Tags: russell's tea party
Note: After Sunday’s meeting discussing the death penalty, members of the SAIU were given the opportunity to write an op-ed defending their position. The opinions expressed in this piece are not necessarily those of the SAIU.
Why do we punish criminals? We punish as prevention — to keep the criminal from causing further harm, or to deter potential offenders. We punish as rehabilitation — to heal the criminal’s psyche, or to make him a functional member of society. And we punish as retribution — to give the victims peace of mind, or to balance the scales of Justice itself. This is why we lock human beings up in very small rooms with other very bad people, and why we sometimes give money to corrections officers to kill them. But having been made aware that these are our reasons, we can question whether they are good reasons.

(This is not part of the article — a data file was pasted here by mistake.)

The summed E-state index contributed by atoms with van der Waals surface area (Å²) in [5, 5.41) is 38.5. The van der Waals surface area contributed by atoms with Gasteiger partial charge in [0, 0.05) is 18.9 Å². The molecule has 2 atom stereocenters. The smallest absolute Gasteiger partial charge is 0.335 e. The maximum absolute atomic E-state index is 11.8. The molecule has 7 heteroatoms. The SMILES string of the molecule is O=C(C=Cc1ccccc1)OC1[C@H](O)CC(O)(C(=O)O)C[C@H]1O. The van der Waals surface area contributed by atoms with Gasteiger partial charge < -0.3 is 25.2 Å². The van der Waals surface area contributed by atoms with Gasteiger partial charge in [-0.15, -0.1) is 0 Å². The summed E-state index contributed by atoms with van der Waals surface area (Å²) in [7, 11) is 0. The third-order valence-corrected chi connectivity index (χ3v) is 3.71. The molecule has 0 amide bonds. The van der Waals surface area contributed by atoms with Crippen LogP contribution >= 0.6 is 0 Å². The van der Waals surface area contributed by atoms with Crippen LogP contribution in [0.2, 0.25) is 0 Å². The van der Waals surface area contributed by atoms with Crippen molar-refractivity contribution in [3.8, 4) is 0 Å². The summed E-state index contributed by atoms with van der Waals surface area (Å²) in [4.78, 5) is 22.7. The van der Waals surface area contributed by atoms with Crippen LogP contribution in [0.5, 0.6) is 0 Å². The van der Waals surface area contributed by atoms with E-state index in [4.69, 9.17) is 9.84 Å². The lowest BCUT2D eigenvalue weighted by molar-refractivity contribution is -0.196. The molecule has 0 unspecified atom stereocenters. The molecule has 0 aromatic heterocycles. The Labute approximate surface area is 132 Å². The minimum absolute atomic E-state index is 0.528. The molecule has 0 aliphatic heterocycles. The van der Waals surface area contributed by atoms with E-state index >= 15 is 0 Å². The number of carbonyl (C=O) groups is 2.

Focusing on the death penalty sharpens the question. Given corpses’ incorrigibility, rehabilitation is ruled out. Nor has it been proven that execution is a better deterrent than life in prison. Murderers do not systematically weigh all the consequences before acting. And even if they were rational and well-educated enough to do so, they’d be crazy to give much thought to the death penalty: In the United States, 40% of homicides go unsolved, and even among the convicted, only 3% of murderers are sentenced to be executed.